Sanctions and falling oil prices have taken a toll, while the government has spent heavily to modernise the military. Support has waned for the long, costly interventions in Syria and Ukraine that once lifted Mr Putin’s popularity.
“People are ready to be great, but they are not ready to pay for it from their own pockets,” said Vladimir A Ryzhkov, a history professor and opposition politician. “For the first time since Putin came to power 20 years ago, life is not improving, but getting worse.”
Still, while people want change, said Ekaterina Schulmann, a political scientist at Ranepa, a university for technocrats, they “are not going to storm the Kremlin”.
Protest votes lost the government four governor’s races last fall, with similar defeats expected this year. Aleksei A Navalny, Russia’s most popular opposition politician, announced the formation of a national trade union to fight for decent wages for doctors, nurses, teachers and other professionals, an unfulfilled Putin promise.
Russians are suffering from a “deep depression” that promises to intensify even if it does not threaten Mr Putin, wrote Mikhail Rostovsky, a columnist with the influential tabloid Moskovsky Komsomolets. “A society that got used to such terms as ‘Putin’ and ‘fat years’ being interchangeable is suddenly facing a new, surprising reality.”
Members of Clean Urdoma, the group spearheading efforts to ban trash imports to Arkhangelsk, note that despite Russia’s immense natural riches and pockets of wealth, many of its people live in poverty.
“Moscow is the richest, most glittering city in Russia,” said Sergei Yakimov, the group’s lawyer. “Rather than spending money on recycling, they spend money on new pleasures and they want to send the garbage to the provinces.”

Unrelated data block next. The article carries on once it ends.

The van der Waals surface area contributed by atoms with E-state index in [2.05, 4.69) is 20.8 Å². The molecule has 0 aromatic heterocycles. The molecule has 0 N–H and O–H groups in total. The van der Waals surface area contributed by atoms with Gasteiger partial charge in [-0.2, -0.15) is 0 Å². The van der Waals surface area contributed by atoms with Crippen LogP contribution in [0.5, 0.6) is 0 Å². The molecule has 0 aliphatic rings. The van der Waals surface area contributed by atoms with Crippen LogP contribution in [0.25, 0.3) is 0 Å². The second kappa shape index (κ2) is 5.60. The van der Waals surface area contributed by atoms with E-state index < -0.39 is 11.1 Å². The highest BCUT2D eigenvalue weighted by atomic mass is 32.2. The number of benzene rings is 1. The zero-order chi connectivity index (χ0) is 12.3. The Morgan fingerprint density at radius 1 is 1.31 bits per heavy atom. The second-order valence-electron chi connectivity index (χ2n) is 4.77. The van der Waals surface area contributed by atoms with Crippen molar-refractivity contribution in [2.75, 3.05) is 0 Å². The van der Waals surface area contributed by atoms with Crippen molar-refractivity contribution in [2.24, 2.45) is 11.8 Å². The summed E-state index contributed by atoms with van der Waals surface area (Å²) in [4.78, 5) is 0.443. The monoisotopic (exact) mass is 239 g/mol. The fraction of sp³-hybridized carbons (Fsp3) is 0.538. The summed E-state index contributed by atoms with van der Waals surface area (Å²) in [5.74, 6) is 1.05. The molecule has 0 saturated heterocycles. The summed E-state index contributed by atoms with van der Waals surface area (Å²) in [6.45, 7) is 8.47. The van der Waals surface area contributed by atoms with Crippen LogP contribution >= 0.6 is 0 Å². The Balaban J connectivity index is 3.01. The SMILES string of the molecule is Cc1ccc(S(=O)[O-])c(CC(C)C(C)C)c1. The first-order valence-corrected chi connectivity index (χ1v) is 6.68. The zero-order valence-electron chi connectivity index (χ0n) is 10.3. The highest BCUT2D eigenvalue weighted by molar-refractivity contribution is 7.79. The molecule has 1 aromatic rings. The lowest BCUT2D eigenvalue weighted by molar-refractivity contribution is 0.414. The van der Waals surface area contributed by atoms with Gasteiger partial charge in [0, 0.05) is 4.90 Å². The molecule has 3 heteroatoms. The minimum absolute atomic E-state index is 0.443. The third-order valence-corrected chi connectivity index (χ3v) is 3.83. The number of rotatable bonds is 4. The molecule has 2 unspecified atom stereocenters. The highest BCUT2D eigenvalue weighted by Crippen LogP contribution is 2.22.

The Arkhangelsk region, almost the size of France but with just 1.1 million people, would seem to have ample space for a massive landfill. The authorities settled on Shiyes, about 20 miles north of Urdoma, a former village with only a railroad maintenance station left.
Igor Orlov, the governor of Arkhangelsk, extols the project as much-needed investment that will bring 500 jobs.
A slick presentation developed by the City of Moscow said that the “communal waste” — it never mentions garbage — would be shaped into bales and wrapped in plastic, and that the landfill would be constructed to prevent pollutants from seeping out. It is designed to take 500,000 tons of garbage annually.
But residents cite many reasons to distrust such promises, notably the secretive, dishonest tactics that have accompanied the project from the start. It was rolled out with minimal public information and it remains unclear who is behind the project.
Someone produced an attack video called “Traitors or Fools?” that depicted anti-dump organisers as paid foreign agents.
Mr Navalny and others have linked lucrative garbage contracts to senior bureaucrats, suggesting corruption.
After complaints that a public hearing had not been held as required, residents of Urdoma awoke one day to discover scores of strangers bused into town. The outsiders entered an auditorium for a “hearing”, while police officers barred residents from entering.
There has been no public environmental impact study, and residents fear that both the groundwater and the nearby Vychegda River will be polluted, spreading toxins as far as the Barents Sea.
Unlike many Russian villages, Urdoma has a prosperous air, with newly built houses and a new school subsidised by Gazprom, Russia’s state-run gas giant, which employs more than 530 local people. Residents argue that the village doesn’t need more jobs.
Urdoma is far removed from Moscow, more than 20 hours away by train. Gulag prisoners building the railroad first settled this remote area in the 1930s, essentially dumped in the woods and told to survive.
That ethos endures, with residents describing how they survive brutal winters feasting on mushrooms, berries and meat culled from the forest.
In the current economic environment, they expect even less from Moscow, and disparage it more, but for many people, ignoring the capital is no longer an option.
In a speech in August, Nikolai Viktorov, the owner of a hardware business, uttered a line that became something of a rallying cry.
“After we get rid of the garbage in Shiyes,” he said, “we will start getting rid of the garbage in Moscow.”